- Photo: Ned Harris
Like other pit vipers they use heat-sensing pits to detect warm-blooded predators and prey.
Black-tailed Rattlesnakes are olive-brown to yellow-brown in color and can be up to 48 inches long. They have a series of large black or brown blotches on the back, which appear jagged edged. The tail is black and sometimes is faintly banded. Their neck is slender and the head is broad and triangular. On the end of the tail is a rattle composed of a series of loosely interlocking keratinous sections. A new section is added each time the snake sheds its skin. These sections sometimes break off so it is not possible to age a rattlesnake by counting the number of sections found in its rattle.
They feed on mice, rats, rabbits and other small mammals plus birds and lizards.
Mating takes place in July through September and 3-16 young are born live during the monsoon season.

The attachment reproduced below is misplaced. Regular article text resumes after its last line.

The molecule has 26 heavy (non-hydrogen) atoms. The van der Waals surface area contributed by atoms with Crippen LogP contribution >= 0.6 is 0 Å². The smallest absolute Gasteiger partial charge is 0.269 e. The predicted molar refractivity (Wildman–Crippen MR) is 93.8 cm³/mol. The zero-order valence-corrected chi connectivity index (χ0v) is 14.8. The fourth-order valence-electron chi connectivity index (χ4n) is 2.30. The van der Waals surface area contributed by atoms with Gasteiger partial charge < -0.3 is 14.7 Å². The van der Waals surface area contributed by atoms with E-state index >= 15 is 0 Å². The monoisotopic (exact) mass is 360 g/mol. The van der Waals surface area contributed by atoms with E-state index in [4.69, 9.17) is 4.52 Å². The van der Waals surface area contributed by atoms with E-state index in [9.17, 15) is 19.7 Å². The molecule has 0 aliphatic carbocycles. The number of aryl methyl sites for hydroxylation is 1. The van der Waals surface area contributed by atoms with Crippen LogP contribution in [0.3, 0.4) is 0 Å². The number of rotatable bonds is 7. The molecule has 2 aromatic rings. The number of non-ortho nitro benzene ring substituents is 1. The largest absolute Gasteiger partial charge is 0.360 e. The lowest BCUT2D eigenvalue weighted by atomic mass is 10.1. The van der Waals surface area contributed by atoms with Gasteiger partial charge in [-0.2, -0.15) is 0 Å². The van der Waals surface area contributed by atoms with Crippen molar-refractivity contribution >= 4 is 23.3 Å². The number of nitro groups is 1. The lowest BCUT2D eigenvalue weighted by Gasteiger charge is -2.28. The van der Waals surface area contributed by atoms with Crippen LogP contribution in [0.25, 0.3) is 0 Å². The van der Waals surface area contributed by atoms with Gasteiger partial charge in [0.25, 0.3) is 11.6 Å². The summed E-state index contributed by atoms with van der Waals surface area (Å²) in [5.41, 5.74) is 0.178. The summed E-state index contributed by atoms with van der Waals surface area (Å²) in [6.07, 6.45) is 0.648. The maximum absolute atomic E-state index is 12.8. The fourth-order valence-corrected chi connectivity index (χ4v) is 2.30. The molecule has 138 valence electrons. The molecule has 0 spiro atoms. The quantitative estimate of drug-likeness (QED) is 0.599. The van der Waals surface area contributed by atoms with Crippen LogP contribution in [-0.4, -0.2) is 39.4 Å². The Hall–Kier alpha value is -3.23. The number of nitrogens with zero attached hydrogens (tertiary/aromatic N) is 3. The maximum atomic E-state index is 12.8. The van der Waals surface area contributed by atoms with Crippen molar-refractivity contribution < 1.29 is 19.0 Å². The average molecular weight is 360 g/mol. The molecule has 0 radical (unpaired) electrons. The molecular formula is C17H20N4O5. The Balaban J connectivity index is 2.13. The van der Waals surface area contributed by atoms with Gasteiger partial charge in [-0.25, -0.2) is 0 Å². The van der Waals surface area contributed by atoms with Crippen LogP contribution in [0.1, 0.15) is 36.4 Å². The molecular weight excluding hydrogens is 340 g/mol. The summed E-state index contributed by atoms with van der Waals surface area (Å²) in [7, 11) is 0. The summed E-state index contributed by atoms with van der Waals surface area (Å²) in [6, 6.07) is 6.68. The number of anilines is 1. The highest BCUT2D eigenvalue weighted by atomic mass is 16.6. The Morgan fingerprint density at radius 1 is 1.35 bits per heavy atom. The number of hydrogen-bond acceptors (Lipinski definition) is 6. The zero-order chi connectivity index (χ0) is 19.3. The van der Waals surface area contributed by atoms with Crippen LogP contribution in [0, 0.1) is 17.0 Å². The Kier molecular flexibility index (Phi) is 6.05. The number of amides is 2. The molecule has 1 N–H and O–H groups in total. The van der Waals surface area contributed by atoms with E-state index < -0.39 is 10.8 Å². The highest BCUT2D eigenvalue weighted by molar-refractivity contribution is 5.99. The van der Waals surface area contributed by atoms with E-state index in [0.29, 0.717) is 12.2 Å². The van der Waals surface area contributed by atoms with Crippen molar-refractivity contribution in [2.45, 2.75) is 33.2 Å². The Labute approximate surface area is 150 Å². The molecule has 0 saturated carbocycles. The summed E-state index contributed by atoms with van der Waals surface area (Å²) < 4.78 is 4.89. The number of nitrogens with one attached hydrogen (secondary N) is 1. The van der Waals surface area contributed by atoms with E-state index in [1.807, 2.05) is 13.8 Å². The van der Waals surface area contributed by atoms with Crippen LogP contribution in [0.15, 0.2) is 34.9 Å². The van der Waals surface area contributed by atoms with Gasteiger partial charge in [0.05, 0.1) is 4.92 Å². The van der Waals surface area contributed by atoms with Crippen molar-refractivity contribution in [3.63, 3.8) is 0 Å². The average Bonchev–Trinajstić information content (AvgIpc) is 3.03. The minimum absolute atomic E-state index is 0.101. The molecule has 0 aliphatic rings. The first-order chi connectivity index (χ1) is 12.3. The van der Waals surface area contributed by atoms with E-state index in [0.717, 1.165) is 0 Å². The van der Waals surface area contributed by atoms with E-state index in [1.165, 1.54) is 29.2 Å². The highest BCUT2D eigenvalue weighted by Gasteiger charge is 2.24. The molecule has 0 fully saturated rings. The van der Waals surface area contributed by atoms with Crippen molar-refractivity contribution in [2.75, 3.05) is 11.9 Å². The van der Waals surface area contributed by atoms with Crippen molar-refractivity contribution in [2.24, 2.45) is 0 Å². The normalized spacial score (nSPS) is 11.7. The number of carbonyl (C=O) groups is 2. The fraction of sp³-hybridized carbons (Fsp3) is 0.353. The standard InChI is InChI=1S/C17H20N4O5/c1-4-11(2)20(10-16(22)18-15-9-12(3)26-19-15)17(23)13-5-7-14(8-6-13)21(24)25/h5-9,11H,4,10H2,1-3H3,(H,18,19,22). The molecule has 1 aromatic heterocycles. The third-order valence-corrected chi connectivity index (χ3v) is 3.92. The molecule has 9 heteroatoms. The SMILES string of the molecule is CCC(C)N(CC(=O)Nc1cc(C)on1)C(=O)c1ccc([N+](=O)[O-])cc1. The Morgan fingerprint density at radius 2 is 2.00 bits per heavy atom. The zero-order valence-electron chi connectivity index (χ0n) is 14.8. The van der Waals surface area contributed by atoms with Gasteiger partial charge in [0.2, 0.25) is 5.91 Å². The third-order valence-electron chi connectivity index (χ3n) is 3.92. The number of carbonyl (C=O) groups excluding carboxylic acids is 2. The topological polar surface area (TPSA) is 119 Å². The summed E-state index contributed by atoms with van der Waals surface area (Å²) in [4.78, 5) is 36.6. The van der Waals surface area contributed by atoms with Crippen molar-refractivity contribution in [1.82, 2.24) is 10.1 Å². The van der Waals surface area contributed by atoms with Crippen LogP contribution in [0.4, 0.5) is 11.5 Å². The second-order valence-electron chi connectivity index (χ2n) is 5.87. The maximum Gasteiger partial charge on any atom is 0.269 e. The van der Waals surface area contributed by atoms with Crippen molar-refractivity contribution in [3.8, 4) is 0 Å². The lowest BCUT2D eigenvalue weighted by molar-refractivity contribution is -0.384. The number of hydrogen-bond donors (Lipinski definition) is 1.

They are primarily diurnal and crepuscular in the spring, fall and winter but become crepuscular and nocturnal during the hot summer months. Like other pit vipers they use heat-sensing pits, located between the eyes and the nostrils, to detect warm-blooded predators and prey.
Black-tailed Rattlesnakes are common in Sabino Canyon. The author has personally seen 5 in lower Sabino and one on the tram road up near tram stop 6. Two of the lower Sabino sightings were inside the riparian area where we take the school children. Always make sure an adult leads the group and stress the importance of remaining on the path.
This photograph was taken, early morning, on August 2012 along the Bluff trail.